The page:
The monthly Heritage Partner Spotlight focuses on our Heart of Chesapeake Country Heritage Area (HCCHA) partners and how they have supported heritage tourism in Dorchester County with a project funded by either a Maryland Heritage Areas Authority (MHAA) grant or a HCCHA mini-grant.
This month’s spotlight shines on the Nause-Waiwash Band of Indians, who continue to preserve and promote their rich history and culture on the Eastern Shore. Native American Heritage is one of the founding themes of the HCCHA, which prioritizes stewardship like that demonstrated by the Nause-Waiwash, as well as the preservation of threatened and vanishing places, practices and stories.
Continuing traditions of their ancestors
Bringing together Eastern Shore tribes
Every fall, dancing, music and song fill the Vienna Ballfield as descendants and friends of Eastern Shore Native American tribes gather to honor and celebrate the rich culture and traditions of Dorchester County and its indigenous people. Organized by the Nause-Waiwash Band of Indians, the annual festival features ceremonies, demonstrations, competitions, games and authentic food and crafts.
Neighboring tribes attend to show their support. In the past, guests have included representatives from the Assateague, Nanticoke, Accohannock tribe of Somerset County, Cherokee, Mohawk, Pamunkey, Creek, Blackfoot, Seneca, Lumbee, Tusarora and many other tribes and nations.
One year, Native music was played by a flutist from South America, three native drum groups played so dancers could dance the potato dance, the grass dance and the sneak-up dance. A tomahawk throw offered a chance for those who wanted to test their skills. A team of sleigh dogs also provided a demonstration from the Native Alaskans’ culture.
Telling their story
Katie Dancing Dove Lipsius shows a longhouse replica to students.
Their name, Nause-Waiwash (nah-soo WAY-wash), is a reference to two Nanticoke ancestral villages. One was located outside of Cambridge along the Choptank River, and the other was located outside Vienna along the Nanticoke River. Based in Dorchester County, the Nause-Waiwash are the remnants of what Europeans call Nanticoke, Choptank and Pocomoke tribes who fled into the marshes in the 1700s to avoid execution. These three names, Nanticoke, Choptank and Pocomoke, are the names of the three major rivers in the area, which are tributaries of the majestic Chesapeake Bay.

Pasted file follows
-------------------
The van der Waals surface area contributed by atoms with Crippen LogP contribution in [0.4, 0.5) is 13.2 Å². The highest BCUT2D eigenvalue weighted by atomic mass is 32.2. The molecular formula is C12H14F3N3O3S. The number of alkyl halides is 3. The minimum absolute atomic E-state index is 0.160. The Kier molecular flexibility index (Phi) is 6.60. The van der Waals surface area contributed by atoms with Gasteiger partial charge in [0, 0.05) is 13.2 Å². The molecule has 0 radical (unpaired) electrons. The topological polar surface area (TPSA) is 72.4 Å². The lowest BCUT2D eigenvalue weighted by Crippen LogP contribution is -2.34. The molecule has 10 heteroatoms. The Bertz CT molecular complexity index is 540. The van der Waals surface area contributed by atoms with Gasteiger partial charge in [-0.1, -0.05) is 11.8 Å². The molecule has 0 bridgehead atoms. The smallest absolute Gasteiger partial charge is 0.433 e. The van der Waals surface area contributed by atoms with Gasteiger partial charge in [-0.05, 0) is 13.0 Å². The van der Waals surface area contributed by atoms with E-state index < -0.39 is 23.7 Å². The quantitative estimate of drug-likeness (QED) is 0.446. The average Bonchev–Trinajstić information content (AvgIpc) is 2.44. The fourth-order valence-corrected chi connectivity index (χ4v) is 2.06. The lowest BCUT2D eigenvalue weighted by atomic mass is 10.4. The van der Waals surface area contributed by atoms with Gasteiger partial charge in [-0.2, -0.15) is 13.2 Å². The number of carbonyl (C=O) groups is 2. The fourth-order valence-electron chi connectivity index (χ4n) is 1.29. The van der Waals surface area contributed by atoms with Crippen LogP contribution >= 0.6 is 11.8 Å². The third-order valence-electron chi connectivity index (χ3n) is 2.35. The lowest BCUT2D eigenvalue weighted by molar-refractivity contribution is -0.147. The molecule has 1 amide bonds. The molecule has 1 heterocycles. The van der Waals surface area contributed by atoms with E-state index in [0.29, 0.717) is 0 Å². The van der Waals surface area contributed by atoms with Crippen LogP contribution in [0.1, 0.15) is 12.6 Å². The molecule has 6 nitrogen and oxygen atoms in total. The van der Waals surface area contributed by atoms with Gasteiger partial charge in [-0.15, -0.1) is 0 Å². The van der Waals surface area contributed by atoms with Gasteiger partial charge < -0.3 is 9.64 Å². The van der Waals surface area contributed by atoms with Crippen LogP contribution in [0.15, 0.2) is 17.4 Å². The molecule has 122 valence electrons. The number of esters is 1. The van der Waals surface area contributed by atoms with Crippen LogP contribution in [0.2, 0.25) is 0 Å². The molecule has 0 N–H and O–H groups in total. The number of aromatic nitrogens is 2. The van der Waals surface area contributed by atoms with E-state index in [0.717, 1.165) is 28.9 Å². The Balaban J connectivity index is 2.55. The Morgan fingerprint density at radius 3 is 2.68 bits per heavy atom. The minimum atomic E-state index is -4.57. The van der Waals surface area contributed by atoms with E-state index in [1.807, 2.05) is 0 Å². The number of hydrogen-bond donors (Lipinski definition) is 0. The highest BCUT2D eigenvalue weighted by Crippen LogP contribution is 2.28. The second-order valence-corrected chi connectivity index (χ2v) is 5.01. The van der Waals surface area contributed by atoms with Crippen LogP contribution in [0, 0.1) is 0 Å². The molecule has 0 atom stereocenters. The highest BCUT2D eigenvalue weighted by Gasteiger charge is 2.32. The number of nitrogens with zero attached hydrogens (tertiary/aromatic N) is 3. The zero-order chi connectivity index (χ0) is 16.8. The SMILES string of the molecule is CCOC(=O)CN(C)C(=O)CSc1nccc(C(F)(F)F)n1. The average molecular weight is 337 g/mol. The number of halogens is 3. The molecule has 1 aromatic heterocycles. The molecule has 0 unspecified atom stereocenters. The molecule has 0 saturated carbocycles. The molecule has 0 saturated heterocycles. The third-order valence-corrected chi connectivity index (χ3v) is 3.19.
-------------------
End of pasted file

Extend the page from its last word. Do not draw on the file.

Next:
Captain John Smith “discovered” these Native Americans during his exploration of the Chesapeake Bay in 1608, which is well documented in his writings and history books.
In the late 1980s, Sewell Fitzhugh decided that the history, culture and traditions of these Dorchester County Indians needed to be preserved. With the support of local elders, Fitzhugh proceeded with organizing the now Nause-Waiwash Band of Indians, Inc. A council was formed, and as is the tradition, the women of the tribe held an election. Fitzhugh became the first chief of the Nause-Waiwash Band of Indians, Inc.
Tom Bradshaw shares Nause-Waiwash history with students visiting the Smithsonian Water/Ways exhibit.
One challenge they have faced is researching and connecting their lineage. As so many were forced to leave their lands, they were given European names and began to identify as either Black or White. For instance, genealogists have found that Sara and Jenny became the most common female Christian names given to Nause-Waiwash ancestors in the 1600s and 1700s, said Chief Wolf Mother Abbott.
The enrollment process for the tribe today calls for tracing the family tree to where the indigenous blood line comes in. They have found that there are several common surnames that repeatedly show up in these searches. Robbins, Abbott, Tall and Hughes are among them.